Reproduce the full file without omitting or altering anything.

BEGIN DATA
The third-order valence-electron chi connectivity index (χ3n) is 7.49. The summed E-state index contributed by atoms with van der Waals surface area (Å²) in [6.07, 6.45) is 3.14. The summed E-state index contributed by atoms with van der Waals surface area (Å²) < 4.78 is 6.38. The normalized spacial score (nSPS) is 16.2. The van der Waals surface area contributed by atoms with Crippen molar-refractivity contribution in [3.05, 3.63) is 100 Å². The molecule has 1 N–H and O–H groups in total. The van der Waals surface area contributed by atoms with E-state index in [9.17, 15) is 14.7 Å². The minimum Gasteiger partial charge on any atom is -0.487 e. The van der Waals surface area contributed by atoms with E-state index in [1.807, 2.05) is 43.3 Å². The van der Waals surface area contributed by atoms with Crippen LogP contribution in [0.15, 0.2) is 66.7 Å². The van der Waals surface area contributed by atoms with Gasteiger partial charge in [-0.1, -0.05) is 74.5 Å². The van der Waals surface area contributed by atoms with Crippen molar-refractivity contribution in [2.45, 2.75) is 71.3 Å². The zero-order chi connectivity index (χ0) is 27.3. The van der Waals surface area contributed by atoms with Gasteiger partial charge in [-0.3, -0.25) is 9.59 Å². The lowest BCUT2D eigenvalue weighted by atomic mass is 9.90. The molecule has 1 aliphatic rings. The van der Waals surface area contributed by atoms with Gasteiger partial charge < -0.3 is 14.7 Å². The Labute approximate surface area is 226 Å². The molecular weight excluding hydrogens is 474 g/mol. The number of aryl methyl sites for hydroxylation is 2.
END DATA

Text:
The third-order valence-electron chi connectivity index (χ3n) is 7.49. The summed E-state index contributed by atoms with van der Waals surface area (Å²) in [6.07, 6.45) is 3.14. The summed E-state index contributed by atoms with van der Waals surface area (Å²) < 4.78 is 6.38. The normalized spacial score (nSPS) is 16.2. The van der Waals surface area contributed by atoms with Crippen molar-refractivity contribution in [3.05, 3.63) is 100 Å². The molecule has 1 N–H and O–H groups in total. The van der Waals surface area contributed by atoms with E-state index in [9.17, 15) is 14.7 Å². The minimum Gasteiger partial charge on any atom is -0.487 e. The van der Waals surface area contributed by atoms with E-state index in [1.807, 2.05) is 43.3 Å². The van der Waals surface area contributed by atoms with Crippen LogP contribution in [0.15, 0.2) is 66.7 Å². The van der Waals surface area contributed by atoms with Gasteiger partial charge in [-0.1, -0.05) is 74.5 Å². The van der Waals surface area contributed by atoms with Crippen molar-refractivity contribution in [2.45, 2.75) is 71.3 Å². The zero-order chi connectivity index (χ0) is 27.3. The van der Waals surface area contributed by atoms with Gasteiger partial charge in [-0.3, -0.25) is 9.59 Å². The lowest BCUT2D eigenvalue weighted by atomic mass is 9.90. The molecule has 1 aliphatic rings. The van der Waals surface area contributed by atoms with Gasteiger partial charge < -0.3 is 14.7 Å². The Labute approximate surface area is 226 Å². The molecular weight excluding hydrogens is 474 g/mol. The number of aryl methyl sites for hydroxylation is 2.